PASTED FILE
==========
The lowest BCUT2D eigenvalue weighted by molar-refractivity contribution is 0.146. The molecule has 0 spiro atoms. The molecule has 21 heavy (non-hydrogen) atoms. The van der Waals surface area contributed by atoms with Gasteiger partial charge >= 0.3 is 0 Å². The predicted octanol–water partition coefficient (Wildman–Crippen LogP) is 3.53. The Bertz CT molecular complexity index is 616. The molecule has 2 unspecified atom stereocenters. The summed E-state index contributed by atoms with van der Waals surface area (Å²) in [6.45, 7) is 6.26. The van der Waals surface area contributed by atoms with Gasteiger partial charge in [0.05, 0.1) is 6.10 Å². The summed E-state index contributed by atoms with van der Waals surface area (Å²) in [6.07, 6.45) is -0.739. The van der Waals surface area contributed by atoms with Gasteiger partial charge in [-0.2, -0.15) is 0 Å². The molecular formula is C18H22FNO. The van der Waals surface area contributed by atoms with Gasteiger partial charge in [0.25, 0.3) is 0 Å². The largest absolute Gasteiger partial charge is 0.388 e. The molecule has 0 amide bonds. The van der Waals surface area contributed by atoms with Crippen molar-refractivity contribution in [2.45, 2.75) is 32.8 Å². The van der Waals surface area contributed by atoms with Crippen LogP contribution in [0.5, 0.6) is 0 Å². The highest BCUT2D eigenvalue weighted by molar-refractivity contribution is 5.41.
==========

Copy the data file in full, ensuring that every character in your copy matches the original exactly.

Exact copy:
The lowest BCUT2D eigenvalue weighted by molar-refractivity contribution is 0.146. The molecule has 0 spiro atoms. The molecule has 21 heavy (non-hydrogen) atoms. The van der Waals surface area contributed by atoms with Gasteiger partial charge >= 0.3 is 0 Å². The predicted octanol–water partition coefficient (Wildman–Crippen LogP) is 3.53. The Bertz CT molecular complexity index is 616. The molecule has 2 unspecified atom stereocenters. The summed E-state index contributed by atoms with van der Waals surface area (Å²) in [6.45, 7) is 6.26. The van der Waals surface area contributed by atoms with Gasteiger partial charge in [0.05, 0.1) is 6.10 Å². The summed E-state index contributed by atoms with van der Waals surface area (Å²) in [6.07, 6.45) is -0.739. The van der Waals surface area contributed by atoms with Gasteiger partial charge in [-0.2, -0.15) is 0 Å². The molecular formula is C18H22FNO. The van der Waals surface area contributed by atoms with Gasteiger partial charge in [0.25, 0.3) is 0 Å². The largest absolute Gasteiger partial charge is 0.388 e. The molecule has 0 amide bonds. The van der Waals surface area contributed by atoms with Crippen molar-refractivity contribution in [2.45, 2.75) is 32.8 Å². The van der Waals surface area contributed by atoms with Crippen LogP contribution in [0.5, 0.6) is 0 Å². The highest BCUT2D eigenvalue weighted by molar-refractivity contribution is 5.41.